It began with an unexpected phone call in the middle of the night. Fast asleep, Gail Schenbaum Lawton, former teacher and Co-founder of Umergency, answered in a semi-conscious daze. On the other end of the line, her daughter Alex, a freshman in college, was calling from an ambulance on her way to the hospital. "Mom, there's been an accident. I'm okay....but it's really bad."
The emergency medical technician then introduced himself, and said something terrifying:
"I'm calling with a partial amputation. We're pulling into emergency; we'll call you back."
Suddenly, the line went dead. Shaken, Gail jolted from her bed, feeling panicked. Alex, who was attending college out of state, was living in the college dorm. Unfamiliar with the area, Gail's mind was swirling with questions. Will she be OK? What happened? Who should she call? As Gail grabbed her phone to locate local emergency resources and contacts, she realized that she had nothing - not even her daughter's Resident Advisor or roommate.
When Gail finally got permission to speak with medical staff, she learned that although not life-threatening, Alex's condition was very serious. Alex's hand had been caught in a heavy door as it was being shut, nearly severing her thumb. The next few hours would be critical.
The subsequent surgery to reattach Alex's thumb was a success, and in time she regained full use. But for Gail, the entire experience weighed on her heavily. She could not forget the feelings of helplessness she experienced that night. Gail knew she wanted to do something so that other college parents wouldn't go through the same harrowing experience.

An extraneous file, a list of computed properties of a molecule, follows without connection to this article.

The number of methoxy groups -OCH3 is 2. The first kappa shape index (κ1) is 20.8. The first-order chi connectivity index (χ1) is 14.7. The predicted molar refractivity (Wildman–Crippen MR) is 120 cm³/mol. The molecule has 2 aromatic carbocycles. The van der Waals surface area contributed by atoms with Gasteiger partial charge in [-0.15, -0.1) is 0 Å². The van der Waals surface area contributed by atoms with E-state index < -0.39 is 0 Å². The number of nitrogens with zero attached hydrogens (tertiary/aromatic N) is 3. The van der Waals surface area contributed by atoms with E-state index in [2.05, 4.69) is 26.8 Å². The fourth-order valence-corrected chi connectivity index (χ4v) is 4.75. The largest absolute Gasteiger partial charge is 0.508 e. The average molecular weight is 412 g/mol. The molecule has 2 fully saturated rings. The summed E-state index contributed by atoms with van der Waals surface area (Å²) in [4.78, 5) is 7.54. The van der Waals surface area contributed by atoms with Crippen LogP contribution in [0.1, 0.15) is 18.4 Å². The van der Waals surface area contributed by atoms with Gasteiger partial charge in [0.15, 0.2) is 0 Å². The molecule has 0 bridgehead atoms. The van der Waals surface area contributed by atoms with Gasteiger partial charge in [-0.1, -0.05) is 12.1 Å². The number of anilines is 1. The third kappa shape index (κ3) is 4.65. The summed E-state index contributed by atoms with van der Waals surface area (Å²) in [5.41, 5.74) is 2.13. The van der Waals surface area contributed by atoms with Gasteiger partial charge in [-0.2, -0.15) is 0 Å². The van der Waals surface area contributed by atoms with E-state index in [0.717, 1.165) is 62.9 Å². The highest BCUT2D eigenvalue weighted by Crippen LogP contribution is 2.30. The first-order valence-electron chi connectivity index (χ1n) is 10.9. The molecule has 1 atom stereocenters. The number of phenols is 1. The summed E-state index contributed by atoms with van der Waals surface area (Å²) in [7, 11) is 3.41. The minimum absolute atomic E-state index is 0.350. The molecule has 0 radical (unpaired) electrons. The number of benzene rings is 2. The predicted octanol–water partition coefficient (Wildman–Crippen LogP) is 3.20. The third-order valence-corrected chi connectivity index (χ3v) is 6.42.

It was that kind of personal experience that had led Gail in previous years to create the award winning In One Instant program. Within a two-year period, Gail's teenage children attended three funerals, each for a friend who died in alcohol, distracted or reckless driving collisions. With the community devastated, Gail created In One Instant, a nationally-recognized high school safe driving program - by teens for teens - that empowers youth to make smart choices and save lives. The program is currently implemented in 40 states throughout the country.
With her experience in helping high school students and their parents feel safer in their everyday lives, Gail knew she could make a positive impact on the lives of college families.
She called her brother Barry with an idea to create an emergency app, providing college students and their families the necessary resources and tools to navigate through any emergency. Together, they were shocked to learn that nearly 4.5 million college-aged young adults, a rate of nearly one out of every four, visit the emergency room each year. Over the next two + years, Barry and Gail would put together a team of developers and tech entrepreneurs to create the mobile app, Umergency.
It's great to see the current wave of conscious entrepreneurs creating purpose driven startups and apps. And rather than trying to create the next Angry Birds and milk the public of every dollar they have, instead, they are saving lives and solving big world problems.